Your United States Impressions of a first visit by Arnold Bennett THE FIRST NIGHT I sat with a melting ice on my plate, and my gaze on a very distant swinging door, through which came and went every figure except the familiar figure I desired. The figure of a woman came. She wore a pale-blue dress and a white apron and cap, and carried a dish in uplifted hands, with the gesture of an acolyte. On the bib of the apron were two red marks, and as she approached, tripping, scornful, unheeding, along the interminable carpeted ...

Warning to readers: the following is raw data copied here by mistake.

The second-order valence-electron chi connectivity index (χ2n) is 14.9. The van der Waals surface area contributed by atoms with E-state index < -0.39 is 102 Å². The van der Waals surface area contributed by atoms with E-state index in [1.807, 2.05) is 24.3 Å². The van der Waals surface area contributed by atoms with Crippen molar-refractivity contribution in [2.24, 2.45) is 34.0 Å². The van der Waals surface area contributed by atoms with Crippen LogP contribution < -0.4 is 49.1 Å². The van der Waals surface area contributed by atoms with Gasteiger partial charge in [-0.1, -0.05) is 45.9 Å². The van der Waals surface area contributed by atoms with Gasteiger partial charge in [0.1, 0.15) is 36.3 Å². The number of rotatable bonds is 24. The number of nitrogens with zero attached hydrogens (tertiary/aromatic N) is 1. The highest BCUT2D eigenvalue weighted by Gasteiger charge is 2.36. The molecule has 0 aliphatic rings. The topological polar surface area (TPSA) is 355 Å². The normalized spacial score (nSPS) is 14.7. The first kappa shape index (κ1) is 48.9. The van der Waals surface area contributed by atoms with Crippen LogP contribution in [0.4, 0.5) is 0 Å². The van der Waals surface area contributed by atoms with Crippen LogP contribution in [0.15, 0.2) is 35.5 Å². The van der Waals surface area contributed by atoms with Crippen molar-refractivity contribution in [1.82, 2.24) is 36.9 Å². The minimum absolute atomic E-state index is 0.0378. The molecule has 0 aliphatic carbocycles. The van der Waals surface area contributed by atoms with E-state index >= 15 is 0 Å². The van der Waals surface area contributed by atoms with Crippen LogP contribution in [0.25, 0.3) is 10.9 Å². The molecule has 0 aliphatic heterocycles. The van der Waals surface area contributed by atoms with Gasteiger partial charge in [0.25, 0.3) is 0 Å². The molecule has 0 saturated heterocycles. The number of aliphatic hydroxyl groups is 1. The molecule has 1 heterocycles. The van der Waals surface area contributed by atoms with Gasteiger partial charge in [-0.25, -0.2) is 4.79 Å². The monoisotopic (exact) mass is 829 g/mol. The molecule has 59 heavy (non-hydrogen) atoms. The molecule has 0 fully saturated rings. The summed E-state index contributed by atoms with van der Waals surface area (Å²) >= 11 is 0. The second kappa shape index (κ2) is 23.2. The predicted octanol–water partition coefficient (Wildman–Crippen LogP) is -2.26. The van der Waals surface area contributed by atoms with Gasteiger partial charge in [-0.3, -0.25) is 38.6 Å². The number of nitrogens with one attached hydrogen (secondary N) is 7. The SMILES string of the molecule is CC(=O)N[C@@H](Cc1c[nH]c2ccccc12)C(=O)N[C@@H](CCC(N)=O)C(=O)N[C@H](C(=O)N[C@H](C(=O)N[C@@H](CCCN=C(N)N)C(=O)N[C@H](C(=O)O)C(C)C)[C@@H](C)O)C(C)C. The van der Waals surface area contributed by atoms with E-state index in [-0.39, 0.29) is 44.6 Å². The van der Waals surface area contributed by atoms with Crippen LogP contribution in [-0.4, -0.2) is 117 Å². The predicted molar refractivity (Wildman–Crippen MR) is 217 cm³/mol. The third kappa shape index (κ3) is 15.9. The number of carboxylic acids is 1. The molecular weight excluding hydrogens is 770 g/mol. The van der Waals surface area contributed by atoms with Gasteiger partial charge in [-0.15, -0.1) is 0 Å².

Your United States Impressions of a first visit by Arnold Bennett THE FIRST NIGHT I sat with a melting ice on my plate, and my gaze on a very distant swinging door, through which came and went every figure except the familiar figure I desired. The figure of a woman came. She wore a pale-blue dress and a white apron and cap, and carried a dish in uplifted hands, with the gesture of an acolyte. On the bib of the apron were two red marks, and as she approached, tripping, scornful, unheeding, along the interminable carpeted aisle, between serried tables of correct diners, the vague blur of her face gradually developed into features, and the two red marks on her stomacher grew into two rampant lions, each holding a globe in its ferocious paws; and she passed on, bearing away the dish and these mysterious symbols, and lessened into a puppet on the horizon of the enormous hall, and finally vanished through another door. She was succeeded by men, all bearing dishes, but none of them so inexorably scornful as she, and none of them disappearing where she had disappeared; every man relented and stopped at some table or other. But the figure I desired remained invisible, and my ice continued to melt, in accordance with chemical law. The orchestra in the gallery leaped suddenly into the rag-time without whose accompaniment it was impossible, anywhere in the civilized world, to dine correctly. That rag-time, committed, I suppose, originally by some well-intentioned if banal composer in the privacy of his study one night, had spread over the whole universe of restaurants like a pest, to the exasperation of the sensitive, but evidently to the joy of correct diners. Joy shone in the elated eyes of the four hundred persons correctly dining together in this high refectory, and at the end there was honest applause!... And yet you never encountered a person who, questioned singly, did not agree and even assert of his own accord that music at meals is an outrageous nuisance!... We are delighted to publish this classic book as part of our extensive Classic Library collection. Many of the books in our collection have been out of print for decades, and therefore have not been accessible to the general public. The aim of our publishing program is to facilitate rapid access to this vast reservoir of literature, and our view is that this is a significant literary work, which deserves to be brought back into print after many decades. The contents of the vast majority of titles in the Classic Library have been scanned from the original works. To ensure a high quality product, each title has been meticulously hand curated by our staff. Our philosophy has been guided by a desire to provide the reader with a book that is as close as possible to ownership of the original work. We hope that you will enjoy this wonderful classic work, and that for you it becomes an enriching experience.
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